Michelle Kirby knew that a pot and wooden spoon wouldn’t do. She needed more noise.
So, the former Oak Bay district councillor in British Columbia dug up a trombone she hadn’t touched in 25 years, not since her inglorious days in the back row of her high-school’s band in the tiny Kootenay village of Windermere, B.C.
To applaud the doctors, nurses and paramedics fighting the COVID-19 pandemic, Ms. Kirby serenaded the Vancouver Island community of Oak Bay with the only song she could remember: When The Saints Go Marching In.
“How appropriate, right?” she told The Globe and Mail.
The raucous celebration Ms. Kirby launched has since spread to several surrounding municipalities.
B.C. deputy premier and Finance Minister Carole James said she could hear the noise from Victoria when she was along the ocean on the city’s Songhees Walkway.
“It’s an acknowledgement and a rallying cry – whether you’re playing a gong, a kazoo or a whistle – that we’re all in this together,” Ms. Kirby said. “For two minutes every day, you feel connected to the people around you.”
In Vancouver, meanwhile, cowbells, hockey horns and fireworks are emerging as noise-makers of choice.
On the sidewalk outside the city’s St. Paul’s Hospital, Fin the Whale, the Vancouver Canucks’ mascot, bangs his CCM hockey stick to greet a nightly procession of police cars and fire engines, lights flashing, that crawl up and down Burrard Street, the strangely deserted downtown thoroughfare. A few blocks to the north, Coach has boarded up its Vancouver flagship shop with huge plywood slabs, perhaps anticipating worse to come.
Dozens of masked doctors, nurses and paramedics gather in the downtown hospital’s ambulance bay to take it in. Many have tears in their eyes. Some hold signs reading, “Thank you.”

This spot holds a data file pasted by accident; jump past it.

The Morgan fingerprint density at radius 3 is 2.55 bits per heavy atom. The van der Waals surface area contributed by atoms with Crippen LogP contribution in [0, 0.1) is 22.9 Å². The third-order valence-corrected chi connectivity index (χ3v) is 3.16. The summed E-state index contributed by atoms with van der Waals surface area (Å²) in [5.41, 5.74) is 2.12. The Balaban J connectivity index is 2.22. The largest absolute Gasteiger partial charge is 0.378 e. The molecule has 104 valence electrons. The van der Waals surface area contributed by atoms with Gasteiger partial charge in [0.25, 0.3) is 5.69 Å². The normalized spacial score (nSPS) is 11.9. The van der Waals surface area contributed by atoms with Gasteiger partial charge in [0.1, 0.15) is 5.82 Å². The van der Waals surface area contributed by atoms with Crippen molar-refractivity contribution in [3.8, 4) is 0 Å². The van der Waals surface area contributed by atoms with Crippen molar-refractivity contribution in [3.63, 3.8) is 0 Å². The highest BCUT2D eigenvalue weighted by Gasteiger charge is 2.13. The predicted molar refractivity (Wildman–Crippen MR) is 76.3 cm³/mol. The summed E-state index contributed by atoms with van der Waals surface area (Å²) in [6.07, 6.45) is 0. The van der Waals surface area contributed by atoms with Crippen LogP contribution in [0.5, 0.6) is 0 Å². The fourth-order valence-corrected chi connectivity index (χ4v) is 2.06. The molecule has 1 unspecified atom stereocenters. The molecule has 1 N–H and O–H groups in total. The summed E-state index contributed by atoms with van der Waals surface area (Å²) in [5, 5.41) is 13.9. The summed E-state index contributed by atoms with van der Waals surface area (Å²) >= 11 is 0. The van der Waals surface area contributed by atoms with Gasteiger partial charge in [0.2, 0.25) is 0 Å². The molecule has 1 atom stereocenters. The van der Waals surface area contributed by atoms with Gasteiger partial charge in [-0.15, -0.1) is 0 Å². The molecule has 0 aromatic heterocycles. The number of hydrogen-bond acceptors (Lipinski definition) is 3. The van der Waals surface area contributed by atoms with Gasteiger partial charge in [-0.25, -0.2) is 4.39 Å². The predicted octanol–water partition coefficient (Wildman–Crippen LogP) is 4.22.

“We hear it,” says Donald Griesdale, a critical care physician at Vancouver General Hospital, the city’s largest hospital. “All the emergency staff come out to watch every night.”
There were “hugs all around” the first night a police procession drove past VGH, sirens blazing, Dr. Griesdale said. “It’s incredibly uplifting. The support makes us want to go back to work, no matter how tired we are.”
The practice of raucously saluting front-line staff started among the stir-crazed in Italy, spreading to Spain, then France, closely tracking the spread of the novel coronavirus that causes COVID-19 disease.
Each country has injected its own national flavour to the nightly rite.
The Italians sing arias and soccer chants. In Spain, some dance flamenco on their balconies amid shouts of, “Viva los medicos!”
In Paris, tenor Stéphane Sénéchal’s Ave Maria has echoed mournfully across the rooftops of the ninth arrondissement. (“Holy Mary, Mother of God/Pray for us sinners/Now and in the hour of our death.”)
The sudden symphony seems to be many things at once: salve, rebellion, an act of grief and celebration, as people everywhere do as the late Montreal poet Leonard Cohen urges in Anthem: “Ring the bells that still can ring.”
One night last week on Vancouver Island, for her neighbours’ sake, Ms. Kirby put down her trombone, a 13th birthday present from her parents. She played the melodica, a hand-blown keyboard instead, which she insists is “far less annoying.”
She hopes you will join her. “Please. I can’t be out there embarrassing myself alone every night.”